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It is well known that obstructive sleep apnea (OSA) is associated with AF. There is data supporting increased recurrence of AF after cardioversion in patient with OSA. If OSA also impairs the success of AF ablation is not well documented. Matiello et al. have performed a prospective study to evaluate the same and found that severe OSA is associated with low efficacy of AF ablation .
Matiello et al. in their single center study screened 174 patients undergoing AF ablation prospectively to identify their risk of OSA using a Berlin Questionnaire (BQ). Patients with high risk of OSA (51 patients; 29%) underwent a formal sleep study and those with OSA (42 patients) were divided into non-severe (17 patients) and severe (25 patients) OSA groups. Patients who had low BQ score and did not undergo sleep study and those with a negative sleep study were included in the low risk for OSA group (control group; 132 patients). All patients underwent pulmonary vein isolation with a left atrial roof line. Most patients also underwent a posterior left atrial line. Patients were followed-up at 1, 3 and 7 month intervals and as needed thereafter with routine 24-48 hour holter monitoring. Mean follow-up was 17 months and success was defined survival free of AF or left atrial flutter off antiarrhythmics.
At baseline OSA patients had higher body mass index and left ventricular dimensions and a higher incidence of structural heart disease and hypertension when compared to the control group. There were no differences in the procedure variables between the groups. After 1 year follow-up the arrhythmia free survival after a single procedure was 49%, 39% and 14% in the control, non-severe OSA and severe OSA groups respectively (p< 0.001 between control and severe OSA groups). Second procedure was performed in 58 (33%) patients. When the second procedure was also considered, the arrhythmia free survivals at the end of 1 year were 69%, 44% and 14% respectively (p< 0.001 between control and severe OSA groups; p=0.019 between control and non-severe OSA groups). Left atrial diameter and severe OSA were the only independent predictors of arrhythmia recurrence.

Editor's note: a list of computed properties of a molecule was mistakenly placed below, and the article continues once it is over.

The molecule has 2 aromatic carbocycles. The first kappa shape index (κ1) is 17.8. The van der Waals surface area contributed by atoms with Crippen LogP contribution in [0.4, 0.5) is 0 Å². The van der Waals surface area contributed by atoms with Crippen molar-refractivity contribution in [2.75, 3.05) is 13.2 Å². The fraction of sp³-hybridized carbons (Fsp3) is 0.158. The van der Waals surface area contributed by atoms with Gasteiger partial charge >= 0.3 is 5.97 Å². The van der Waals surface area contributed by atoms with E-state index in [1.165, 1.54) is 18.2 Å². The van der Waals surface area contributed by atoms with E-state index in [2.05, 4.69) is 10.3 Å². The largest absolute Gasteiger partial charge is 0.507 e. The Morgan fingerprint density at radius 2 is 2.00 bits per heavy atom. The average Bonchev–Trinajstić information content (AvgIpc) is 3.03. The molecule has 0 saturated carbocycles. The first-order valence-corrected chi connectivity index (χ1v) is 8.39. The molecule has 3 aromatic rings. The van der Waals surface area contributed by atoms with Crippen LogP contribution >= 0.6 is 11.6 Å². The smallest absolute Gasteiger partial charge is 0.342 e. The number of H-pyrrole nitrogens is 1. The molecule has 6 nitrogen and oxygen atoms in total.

This study adds to the previous evidence that OSA is associated with higher failure rate after AF ablation [2,3]. Various physiological mechanisms have been identified and proposed which explain the increased prevalence of AF in OSA patients. In OSA patients the AF substrate is probably more extensive with more AF triggers within or outside the left atrium. In summary, current evidence suggests that severe OSA has to be considered as a poor prognostic sign for recurrence after AF ablation. We need more prospective studies to evaluate 1) if continuous positive airway pressure (CPAP) treatment would mitigate the negative effect of OSA on AF recurrence and 2) if more extensive ablation beyond PVI is indicated in all patients in this “sicker substrate” patient group.
1. Matiello M, Nadal M, Tamborero D, Berruezo A, Montserrat J, Embid C, Rios J, Villacastín J, Brugada J, Mont L. Low efficacy of atrial fibrillation ablation in severe obstructive sleep apnoea patients. Europace. 2010 Aug;12(8):1084-9.
2. Chilukuri K, Dalal D, Marine JE, Scherr D, Henrikson CA, Cheng A, Nazarian S, Spragg D, Berger R, Calkins H. Predictive value of obstructive sleep apnoea assessed by the Berlin Questionnaire for outcomes after the catheter ablation of atrial fibrillation. Europace. 2009 Jul;11(7):896-901.
3. Tang RB, Dong JZ, Liu XP, Kang JP, Ding SF, Wang L, Long DY, Yu RH, Liu XH, Liu S, Ma CS. Obstructive sleep apnoea risk profile and the risk of recurrence of atrial fibrillation after catheter ablation. Europace. 2009 Jan;11(1):100-5.
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